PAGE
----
The Equitable was once the UK's biggest private pension companies
A group representing people who lost money in Equitable Life is taking legal action against the government over its failure to offer full compensation.
The Equitable Members Action Group says the Treasury failed to act on recommendations for payouts from the Parliamentary ombudsman.
Thousands of people lost savings after the firm's near-collapse in 2000.
The Treasury, which is planning limited discretionary payments, says it has to be fair to policyholders and taxpayers.
Equitable Life, one of the UK's largest private pension providers, came close to collapse nine years ago after being ordered by the High Court to fulfil financial promises which it could not afford.
The subsequent saga saw more than a million policyholders suffer large cuts to the value of either their prospective or current pensions as the society struggled to stay solvent.
The Parliamentary Ombudsman, Ann Abraham, investigated the events leading up to the society's troubles and last year ruled that various government departments had been guilty of maladministration.
EQUITABLE: KEY EVENTS
January 1999: Equitable tries to abandon a guaranteed payment it can no longer afford
July 2000: The House of Lords says Equitable must honour its original commitments, forcing the company to put itself up for sale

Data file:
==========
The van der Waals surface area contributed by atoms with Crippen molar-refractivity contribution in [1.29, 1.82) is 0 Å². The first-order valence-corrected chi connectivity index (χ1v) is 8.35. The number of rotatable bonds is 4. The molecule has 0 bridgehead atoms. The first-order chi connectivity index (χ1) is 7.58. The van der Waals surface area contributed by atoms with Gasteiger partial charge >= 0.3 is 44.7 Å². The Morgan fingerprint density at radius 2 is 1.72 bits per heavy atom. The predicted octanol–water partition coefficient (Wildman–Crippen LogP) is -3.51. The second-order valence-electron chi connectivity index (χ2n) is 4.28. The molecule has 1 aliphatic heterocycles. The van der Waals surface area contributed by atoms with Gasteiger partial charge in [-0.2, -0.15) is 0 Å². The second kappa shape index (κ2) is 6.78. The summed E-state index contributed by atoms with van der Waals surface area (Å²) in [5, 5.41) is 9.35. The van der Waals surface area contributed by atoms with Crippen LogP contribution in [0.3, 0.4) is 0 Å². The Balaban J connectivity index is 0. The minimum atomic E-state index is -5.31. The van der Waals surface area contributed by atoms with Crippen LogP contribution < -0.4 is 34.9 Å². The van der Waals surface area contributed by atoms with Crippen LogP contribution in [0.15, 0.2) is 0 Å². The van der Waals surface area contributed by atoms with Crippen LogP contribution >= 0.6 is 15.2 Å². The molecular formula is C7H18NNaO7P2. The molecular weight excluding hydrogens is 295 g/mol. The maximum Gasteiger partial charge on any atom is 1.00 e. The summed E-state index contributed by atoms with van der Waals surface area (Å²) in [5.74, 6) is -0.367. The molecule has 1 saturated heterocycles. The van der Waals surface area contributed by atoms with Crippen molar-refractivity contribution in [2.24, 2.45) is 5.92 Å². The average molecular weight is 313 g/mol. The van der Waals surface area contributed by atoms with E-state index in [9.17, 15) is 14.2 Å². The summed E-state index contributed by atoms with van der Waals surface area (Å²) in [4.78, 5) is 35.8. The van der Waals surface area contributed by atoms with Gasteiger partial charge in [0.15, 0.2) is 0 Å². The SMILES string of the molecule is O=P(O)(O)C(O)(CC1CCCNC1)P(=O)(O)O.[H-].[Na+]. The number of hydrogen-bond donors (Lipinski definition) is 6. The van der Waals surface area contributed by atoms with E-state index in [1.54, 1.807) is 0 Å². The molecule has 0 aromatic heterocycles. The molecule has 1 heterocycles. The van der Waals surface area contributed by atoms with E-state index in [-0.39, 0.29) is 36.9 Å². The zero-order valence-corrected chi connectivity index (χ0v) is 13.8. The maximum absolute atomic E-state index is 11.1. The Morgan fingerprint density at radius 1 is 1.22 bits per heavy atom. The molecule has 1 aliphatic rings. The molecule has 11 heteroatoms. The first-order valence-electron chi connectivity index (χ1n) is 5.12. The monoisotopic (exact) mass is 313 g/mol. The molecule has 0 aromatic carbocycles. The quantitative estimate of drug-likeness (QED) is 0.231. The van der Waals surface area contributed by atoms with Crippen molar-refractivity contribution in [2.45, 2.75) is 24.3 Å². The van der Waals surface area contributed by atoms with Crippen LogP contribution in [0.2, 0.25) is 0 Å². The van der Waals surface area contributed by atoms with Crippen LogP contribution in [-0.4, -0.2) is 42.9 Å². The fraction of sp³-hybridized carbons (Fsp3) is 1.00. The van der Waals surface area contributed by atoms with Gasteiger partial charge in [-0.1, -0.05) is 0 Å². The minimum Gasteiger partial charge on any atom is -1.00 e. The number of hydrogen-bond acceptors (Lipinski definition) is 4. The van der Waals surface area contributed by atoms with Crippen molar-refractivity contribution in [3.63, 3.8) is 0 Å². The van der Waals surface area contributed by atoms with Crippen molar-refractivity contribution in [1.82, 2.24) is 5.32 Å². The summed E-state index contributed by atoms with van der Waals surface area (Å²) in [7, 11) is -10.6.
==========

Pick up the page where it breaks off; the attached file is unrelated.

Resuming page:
December 2000: Equitable Life closes to new business after failing to find a buyer
March 2004: Lord Penrose's report says the society was the "author of its own misfortune"
July 2008: The Parliamentary Ombudsman says regulators failed to protect policyholders and calls for a compensation fund
She also called for the establishment of a compensation scheme for more than a million policyholders.
However, the government continues to deny some of her findings, and is going only part of the way to carrying out her recommendation for compensation.
A former Appeal Court judge, Sir John Chadwick, has been asked by ministers to design a scheme that will give voluntary payments to the "hardest hit" of Equitable's investors.
Paul Braithwaite, general secretary of the Equitable Members Action Group (EMAG), said: "The government's continued intransigence has forced us to take legal action.
"The proposed hardship scheme is totally inadequate, will take years to implement and looks like leaving 90% of victims out in the cold."
EMAG's lawyers say they have found flaws in the government's response to the ombudsman's Equitable Life report.
They claim the main legal challenge will be over what they say are the "lack of cogent reasons" the Treasury has given for its refusal to accept some of the ombudsman's findings.
The group is also challenging the narrow remit given to Sir John.
Stephen Grosz, head of public law at Bindmans, said: "We are asking the court to quash the response, forcing ministers to think again."
A Treasury spokesman said: "The government carefully considered the ombudsman's report and has agreed to set up a payment scheme that is practical and fair to both policyholders and taxpayers, and which can pay out as swiftly as possible.
"We have asked former Lord Justice of the Court of Appeal, the Rt Hon Sir John Chadwick, to advise on the fairest way to proceed."
EMAG wants the High Court to set an early date for the hearing, as it says that each day there are about 15 deaths among the people who lost money because of the problems at Equitable.